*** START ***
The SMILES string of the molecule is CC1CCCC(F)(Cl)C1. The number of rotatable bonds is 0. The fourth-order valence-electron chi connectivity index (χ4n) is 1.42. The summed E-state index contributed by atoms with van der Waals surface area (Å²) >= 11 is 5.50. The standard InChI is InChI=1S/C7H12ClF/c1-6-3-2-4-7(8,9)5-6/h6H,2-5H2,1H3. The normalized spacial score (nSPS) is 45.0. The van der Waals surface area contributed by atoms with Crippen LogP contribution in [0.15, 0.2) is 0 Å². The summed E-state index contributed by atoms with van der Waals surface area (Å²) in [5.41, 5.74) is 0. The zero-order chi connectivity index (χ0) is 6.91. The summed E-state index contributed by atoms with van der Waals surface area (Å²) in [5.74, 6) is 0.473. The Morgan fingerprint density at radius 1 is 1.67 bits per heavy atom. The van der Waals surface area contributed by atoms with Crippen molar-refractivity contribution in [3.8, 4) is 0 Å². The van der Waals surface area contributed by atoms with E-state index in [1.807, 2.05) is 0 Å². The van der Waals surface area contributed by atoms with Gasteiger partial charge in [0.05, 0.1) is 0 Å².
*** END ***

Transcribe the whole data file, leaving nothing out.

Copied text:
The SMILES string of the molecule is CC1CCCC(F)(Cl)C1. The number of rotatable bonds is 0. The fourth-order valence-electron chi connectivity index (χ4n) is 1.42. The summed E-state index contributed by atoms with van der Waals surface area (Å²) >= 11 is 5.50. The standard InChI is InChI=1S/C7H12ClF/c1-6-3-2-4-7(8,9)5-6/h6H,2-5H2,1H3. The normalized spacial score (nSPS) is 45.0. The van der Waals surface area contributed by atoms with Crippen LogP contribution in [0.15, 0.2) is 0 Å². The summed E-state index contributed by atoms with van der Waals surface area (Å²) in [5.41, 5.74) is 0. The zero-order chi connectivity index (χ0) is 6.91. The summed E-state index contributed by atoms with van der Waals surface area (Å²) in [5.74, 6) is 0.473. The Morgan fingerprint density at radius 1 is 1.67 bits per heavy atom. The van der Waals surface area contributed by atoms with Crippen molar-refractivity contribution in [3.8, 4) is 0 Å². The van der Waals surface area contributed by atoms with E-state index in [1.807, 2.05) is 0 Å². The van der Waals surface area contributed by atoms with Gasteiger partial charge in [0.05, 0.1) is 0 Å².